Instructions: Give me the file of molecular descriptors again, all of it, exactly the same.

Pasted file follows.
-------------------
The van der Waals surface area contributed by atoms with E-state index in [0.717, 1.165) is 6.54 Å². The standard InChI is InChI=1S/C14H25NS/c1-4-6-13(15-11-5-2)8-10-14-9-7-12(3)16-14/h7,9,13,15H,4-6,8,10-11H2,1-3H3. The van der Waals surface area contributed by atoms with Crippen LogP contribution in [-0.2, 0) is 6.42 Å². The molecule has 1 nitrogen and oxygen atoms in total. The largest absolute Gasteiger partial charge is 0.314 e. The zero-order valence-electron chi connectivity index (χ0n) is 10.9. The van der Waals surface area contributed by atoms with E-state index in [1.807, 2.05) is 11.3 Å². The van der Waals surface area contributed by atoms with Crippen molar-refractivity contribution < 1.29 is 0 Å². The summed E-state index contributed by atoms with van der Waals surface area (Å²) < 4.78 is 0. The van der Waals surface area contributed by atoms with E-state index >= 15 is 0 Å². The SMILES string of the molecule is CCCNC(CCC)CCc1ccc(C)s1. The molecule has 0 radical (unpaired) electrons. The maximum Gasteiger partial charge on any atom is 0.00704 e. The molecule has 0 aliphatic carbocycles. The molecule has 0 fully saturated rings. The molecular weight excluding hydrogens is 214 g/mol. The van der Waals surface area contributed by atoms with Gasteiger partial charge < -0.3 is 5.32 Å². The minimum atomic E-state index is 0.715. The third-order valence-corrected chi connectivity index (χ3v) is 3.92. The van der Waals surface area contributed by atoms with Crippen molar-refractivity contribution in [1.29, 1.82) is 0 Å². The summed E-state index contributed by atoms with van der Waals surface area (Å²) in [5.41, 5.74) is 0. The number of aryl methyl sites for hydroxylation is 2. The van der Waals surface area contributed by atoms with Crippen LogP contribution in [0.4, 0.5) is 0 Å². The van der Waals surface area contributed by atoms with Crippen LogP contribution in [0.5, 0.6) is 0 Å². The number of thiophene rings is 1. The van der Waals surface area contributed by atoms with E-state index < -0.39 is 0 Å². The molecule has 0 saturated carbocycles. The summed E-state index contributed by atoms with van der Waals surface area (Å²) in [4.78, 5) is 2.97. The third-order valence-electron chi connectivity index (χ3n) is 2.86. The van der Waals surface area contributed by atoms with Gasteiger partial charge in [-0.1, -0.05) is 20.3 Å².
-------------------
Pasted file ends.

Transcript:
The van der Waals surface area contributed by atoms with E-state index in [0.717, 1.165) is 6.54 Å². The standard InChI is InChI=1S/C14H25NS/c1-4-6-13(15-11-5-2)8-10-14-9-7-12(3)16-14/h7,9,13,15H,4-6,8,10-11H2,1-3H3. The van der Waals surface area contributed by atoms with Crippen LogP contribution in [-0.2, 0) is 6.42 Å². The molecule has 1 nitrogen and oxygen atoms in total. The largest absolute Gasteiger partial charge is 0.314 e. The zero-order valence-electron chi connectivity index (χ0n) is 10.9. The van der Waals surface area contributed by atoms with E-state index in [1.807, 2.05) is 11.3 Å². The van der Waals surface area contributed by atoms with Crippen molar-refractivity contribution < 1.29 is 0 Å². The summed E-state index contributed by atoms with van der Waals surface area (Å²) < 4.78 is 0. The van der Waals surface area contributed by atoms with E-state index >= 15 is 0 Å². The SMILES string of the molecule is CCCNC(CCC)CCc1ccc(C)s1. The molecule has 0 radical (unpaired) electrons. The maximum Gasteiger partial charge on any atom is 0.00704 e. The molecule has 0 aliphatic carbocycles. The molecule has 0 fully saturated rings. The molecular weight excluding hydrogens is 214 g/mol. The van der Waals surface area contributed by atoms with Gasteiger partial charge < -0.3 is 5.32 Å². The minimum atomic E-state index is 0.715. The third-order valence-corrected chi connectivity index (χ3v) is 3.92. The van der Waals surface area contributed by atoms with Crippen molar-refractivity contribution in [1.29, 1.82) is 0 Å². The summed E-state index contributed by atoms with van der Waals surface area (Å²) in [5.41, 5.74) is 0. The number of aryl methyl sites for hydroxylation is 2. The van der Waals surface area contributed by atoms with Crippen LogP contribution in [0.4, 0.5) is 0 Å². The van der Waals surface area contributed by atoms with Crippen LogP contribution in [0.5, 0.6) is 0 Å². The number of thiophene rings is 1. The van der Waals surface area contributed by atoms with E-state index < -0.39 is 0 Å². The molecule has 0 saturated carbocycles. The summed E-state index contributed by atoms with van der Waals surface area (Å²) in [4.78, 5) is 2.97. The third-order valence-electron chi connectivity index (χ3n) is 2.86. The van der Waals surface area contributed by atoms with Gasteiger partial charge in [-0.1, -0.05) is 20.3 Å².